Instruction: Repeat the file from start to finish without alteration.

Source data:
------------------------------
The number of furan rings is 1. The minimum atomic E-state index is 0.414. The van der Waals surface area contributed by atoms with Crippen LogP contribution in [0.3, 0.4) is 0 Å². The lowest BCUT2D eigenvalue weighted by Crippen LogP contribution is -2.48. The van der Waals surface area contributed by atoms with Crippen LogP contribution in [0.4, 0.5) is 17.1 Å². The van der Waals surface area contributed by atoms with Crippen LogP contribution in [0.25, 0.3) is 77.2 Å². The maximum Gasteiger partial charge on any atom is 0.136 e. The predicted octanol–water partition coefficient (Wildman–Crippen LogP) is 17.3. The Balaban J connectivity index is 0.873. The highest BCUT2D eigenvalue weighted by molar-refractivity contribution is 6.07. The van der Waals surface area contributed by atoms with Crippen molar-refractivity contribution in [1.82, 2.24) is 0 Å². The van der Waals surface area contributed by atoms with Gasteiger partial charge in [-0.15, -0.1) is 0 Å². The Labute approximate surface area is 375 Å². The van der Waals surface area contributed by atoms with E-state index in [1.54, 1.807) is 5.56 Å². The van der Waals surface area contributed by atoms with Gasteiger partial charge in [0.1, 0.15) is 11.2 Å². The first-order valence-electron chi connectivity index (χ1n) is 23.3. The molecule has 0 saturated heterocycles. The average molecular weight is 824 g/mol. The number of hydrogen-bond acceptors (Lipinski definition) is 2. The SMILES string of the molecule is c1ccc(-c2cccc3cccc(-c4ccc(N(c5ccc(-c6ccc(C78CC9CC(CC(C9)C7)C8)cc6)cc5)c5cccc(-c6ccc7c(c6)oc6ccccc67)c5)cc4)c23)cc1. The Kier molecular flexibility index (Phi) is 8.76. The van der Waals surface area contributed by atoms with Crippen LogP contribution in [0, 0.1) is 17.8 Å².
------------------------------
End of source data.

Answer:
The number of furan rings is 1. The minimum atomic E-state index is 0.414. The van der Waals surface area contributed by atoms with Crippen LogP contribution in [0.3, 0.4) is 0 Å². The lowest BCUT2D eigenvalue weighted by Crippen LogP contribution is -2.48. The van der Waals surface area contributed by atoms with Crippen LogP contribution in [0.4, 0.5) is 17.1 Å². The van der Waals surface area contributed by atoms with Crippen LogP contribution in [0.25, 0.3) is 77.2 Å². The maximum Gasteiger partial charge on any atom is 0.136 e. The predicted octanol–water partition coefficient (Wildman–Crippen LogP) is 17.3. The Balaban J connectivity index is 0.873. The highest BCUT2D eigenvalue weighted by molar-refractivity contribution is 6.07. The van der Waals surface area contributed by atoms with Crippen molar-refractivity contribution in [1.82, 2.24) is 0 Å². The van der Waals surface area contributed by atoms with Gasteiger partial charge in [-0.15, -0.1) is 0 Å². The Labute approximate surface area is 375 Å². The van der Waals surface area contributed by atoms with E-state index in [1.54, 1.807) is 5.56 Å². The van der Waals surface area contributed by atoms with Gasteiger partial charge in [0.1, 0.15) is 11.2 Å². The first-order valence-electron chi connectivity index (χ1n) is 23.3. The molecule has 0 saturated heterocycles. The average molecular weight is 824 g/mol. The number of hydrogen-bond acceptors (Lipinski definition) is 2. The SMILES string of the molecule is c1ccc(-c2cccc3cccc(-c4ccc(N(c5ccc(-c6ccc(C78CC9CC(CC(C9)C7)C8)cc6)cc5)c5cccc(-c6ccc7c(c6)oc6ccccc67)c5)cc4)c23)cc1. The Kier molecular flexibility index (Phi) is 8.76. The van der Waals surface area contributed by atoms with Crippen LogP contribution in [0, 0.1) is 17.8 Å².